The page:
It has been great to be able to hop back in to the Merlin in-between Figaro events. The tight, physical racing and a fleet who are always trying new modifications on their boats in an attempt to find that extra little speed makes this a great class that I love racing among.
Two years ago Nick and I decided to take a risk and move away from the standard trend of Winder boat (of which we had been perfectly happy with, winning the 2013 nationals in our boat Stanley). In order to find some more speed (especially in the light winds as we already felt we were fairly strong in the breeze, which may be due to fitness ... and weight!!) we decided to explore the rules of the class and take a fresh look at the design of the boat and the systems.
We decided to embark on a project with John Turner (JT - a man who needs no introduction as his track record in boat building and sailing speaks for its self if you glance back in the history books).
JT built us a lovely boat, working endlessly developing the systems on-board, as well as the shape and layout of the sail plan and foils. I went and spent a couple of weeks down in the workshop with JT, working long hours to build and fit out the boat and discuss many different ideas.
Since then we have spent most of our time figuring out how to use this new machine as it felt completely different from our previous boat. Getting time in the boat between my Figaro-ing and between Nick’s D-One, B14, OK, GP14 and Enterprise sailing proved rather difficult. However, together we managed to figure out some basic settings and started to understand what the boat likes – not just being hiked down really hard upwind!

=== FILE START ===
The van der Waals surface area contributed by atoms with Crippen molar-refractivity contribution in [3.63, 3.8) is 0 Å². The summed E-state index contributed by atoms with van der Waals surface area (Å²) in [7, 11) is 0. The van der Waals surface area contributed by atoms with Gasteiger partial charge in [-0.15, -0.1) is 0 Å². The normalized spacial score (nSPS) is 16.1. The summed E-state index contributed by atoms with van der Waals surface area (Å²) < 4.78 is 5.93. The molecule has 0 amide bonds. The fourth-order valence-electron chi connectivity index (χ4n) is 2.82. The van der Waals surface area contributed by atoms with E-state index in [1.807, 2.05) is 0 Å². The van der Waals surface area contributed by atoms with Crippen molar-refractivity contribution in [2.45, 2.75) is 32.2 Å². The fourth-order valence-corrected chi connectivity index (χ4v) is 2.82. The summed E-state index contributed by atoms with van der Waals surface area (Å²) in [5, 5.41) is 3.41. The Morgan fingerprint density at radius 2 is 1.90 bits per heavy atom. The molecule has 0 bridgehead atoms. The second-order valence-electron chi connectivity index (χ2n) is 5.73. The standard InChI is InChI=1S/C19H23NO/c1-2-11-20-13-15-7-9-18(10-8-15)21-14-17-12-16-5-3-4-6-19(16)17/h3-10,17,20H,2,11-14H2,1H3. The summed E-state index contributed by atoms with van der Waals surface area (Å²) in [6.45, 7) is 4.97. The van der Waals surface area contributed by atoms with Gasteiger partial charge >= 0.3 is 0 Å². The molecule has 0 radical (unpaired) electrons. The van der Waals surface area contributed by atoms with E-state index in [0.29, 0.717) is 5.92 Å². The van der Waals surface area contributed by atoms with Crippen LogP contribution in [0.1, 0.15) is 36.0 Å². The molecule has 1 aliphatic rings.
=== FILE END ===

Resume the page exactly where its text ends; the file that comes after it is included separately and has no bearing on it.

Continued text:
We approached this year’s Nationals a lot like we did in 2013, with no expectations and open minded looking to learn as much as we could. Needless to say when day 1 was raced in 3- 6 knts of wind, we were absolutely thrilled to have found a speed edge on the fleet - something we have never had before being on the slightly porkier side….
As the week progressed and the legs got weaker, we were very happy to find while playing around with settings we had a variety of modes available to us. The weather threw a large range of sailing conditions at us and our learning curve was vast.
It was a great week, Nick sailed like an absolute demon, starting well and never backing off, whilst I pulled multiple combinations of different coloured strings in the front of the boat (both as an excuse to hike less and make the boat go faster!)
The competition was fantastic and Taxi and Alex were well deserved second place raising the level of the game right up until the end.
Pwllheli laid on cracking conditions to allow use to race more races than ever at a Merlin Rocket Owners Association champs with the extremely professional race committee making great calls on and off the water (many thanks Peter Saxton and team)
I cannot wait till I am next out in the Merlin, but for now it’s time to go back offshore.
Thanks also to Zhik Sealskinz for some great kit keeping me warm, manouverable and dry.